Showing posts with label europe. Show all posts
Showing posts with label europe. Show all posts

Saturday, September 15, 2018

Tossa de Mar: a Mediterranean gem

Toss de Mar, Costa Brava

Tossa de Mar rekindled my faith in the Mediterranean. For many years I had been despairing as the towns and villages around this tremendous sea were gradually being consumed by blandness. That gradual but powerful neutering that overwhelms individuality and turns each beach resort into an identikit duplication of each other.

Towns that had character now morphed indistinguishably into one another; travel brochures highlight the same attractions of sandy beaches, vibrant nightlife and endless sunshine. One resort becomes another.

There are, of course, exceptions, after all, the Mediterranean is a large sea. However, they become harder to find, and more difficult to reach. And then there is Tossa. I don’t usually try to write “puff pieces”, but having spent a little time in the town, I can’t really resist.

Tossa de Mar is a small Catalan community lying in the middle of the Costa Brava some 100 kms to the north of Barcelona. It is, in short, accessible and lying within one of the most popular tourist regions in Europe. It has, however, retained its soul. Its growth has been obstructed by geography, tradition and the strength of the local community to direct the town’s future.

Tossa's 12th century castle
Tossa is old. There are Roman ruins, and ample evidence of an active community here some 2,000 years ago, but the dominant and irresistible historical authority comes from the picturesque and poised castle that overlooks the town. Built in the 12th century, this magnificent castle grew to encompass a medieval town, now sympathetically restored to its 14th century appearance. As the local population grew in the 15th and 16th century, houses popped up outside the castle, and the community of Tossa emerged into the pattern it shows today. Small winding streets creep around the bay and offer tourists a glimpse into the soul of the past.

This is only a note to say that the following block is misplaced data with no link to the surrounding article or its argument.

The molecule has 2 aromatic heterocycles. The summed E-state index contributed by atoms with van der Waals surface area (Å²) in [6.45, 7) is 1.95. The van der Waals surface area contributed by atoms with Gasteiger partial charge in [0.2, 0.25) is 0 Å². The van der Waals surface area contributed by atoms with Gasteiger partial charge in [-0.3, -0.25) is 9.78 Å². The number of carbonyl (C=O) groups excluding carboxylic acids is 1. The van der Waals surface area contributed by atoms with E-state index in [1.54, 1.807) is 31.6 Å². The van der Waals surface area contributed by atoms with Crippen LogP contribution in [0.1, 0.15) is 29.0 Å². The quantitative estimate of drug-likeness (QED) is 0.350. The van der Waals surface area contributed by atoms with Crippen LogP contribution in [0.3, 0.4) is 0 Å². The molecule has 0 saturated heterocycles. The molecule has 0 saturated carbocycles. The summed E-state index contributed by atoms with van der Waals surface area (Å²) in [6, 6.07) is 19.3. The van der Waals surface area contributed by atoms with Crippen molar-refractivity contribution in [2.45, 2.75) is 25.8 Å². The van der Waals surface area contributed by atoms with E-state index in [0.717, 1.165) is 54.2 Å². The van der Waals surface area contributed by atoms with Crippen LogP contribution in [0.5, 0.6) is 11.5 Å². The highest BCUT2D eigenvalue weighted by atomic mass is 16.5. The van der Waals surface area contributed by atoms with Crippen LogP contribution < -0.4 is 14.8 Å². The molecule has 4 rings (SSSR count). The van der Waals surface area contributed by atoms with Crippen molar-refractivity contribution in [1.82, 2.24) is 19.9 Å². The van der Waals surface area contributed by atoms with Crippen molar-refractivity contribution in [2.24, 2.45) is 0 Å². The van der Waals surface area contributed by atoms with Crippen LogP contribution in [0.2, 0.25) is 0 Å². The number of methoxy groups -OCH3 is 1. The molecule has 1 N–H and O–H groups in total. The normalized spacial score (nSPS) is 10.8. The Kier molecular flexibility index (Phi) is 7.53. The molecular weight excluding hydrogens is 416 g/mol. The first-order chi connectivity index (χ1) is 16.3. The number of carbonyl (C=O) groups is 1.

The front street has, of course, restaurants, but the buildings, including the hotels date back to the 1950s and beyond; the temptation to knock them down and replace them with a shiny new hotel or “tourist complex” has been resisted, and Tossa is all the better off for it.

Tossa de Mar - Street scenes

There are many places to stay; mostly small, family hotels, and the Hotel Tarull is a fabulous example. The property, built in the 1950s is run by Lluis Soler Capdevila and his delightful wife Meri. Lluis is a third-generation hotelier, and it shows. His attention to detail and to the whims, needs and interests of his guests is remarkable. New guests are presented with a map of the town with his restaurant suggestions already hand written, along with notes of supermarkets and other interesting spots. His choices of places to eat were formidable, and the variety and quality of food available in this small community is surprising.

Too often beach-resort restaurants offset a fine view with mediocre food; menus that offer identical choice, often frozen and served with little enthusiasm but great expense. To be sure, these types of mountebanks exist in Tossa as well, but there are gems. Casa Igor, run by a Michelin star chef, Simó Tomàs Vallvé who retired from the pressure of Barcelona to run a small, twenty cover restaurant here, is simply fabulous. The combination of local ingredients, a small menu and an enormous imagination is an extraordinary find.

Another Tossa institution is the Restaurant Bahia; located on the front, and at first indistinguishable from it less memorable neighbours, this third-generation family restaurant is quite simply a wonderful place to eat. Their food is well cooked, well presented, most agreeably served and quite imaginative. The stream of regulars is a testament to their place in Tossa, and any visitor eating there finds a sense of what Tossa means to its people.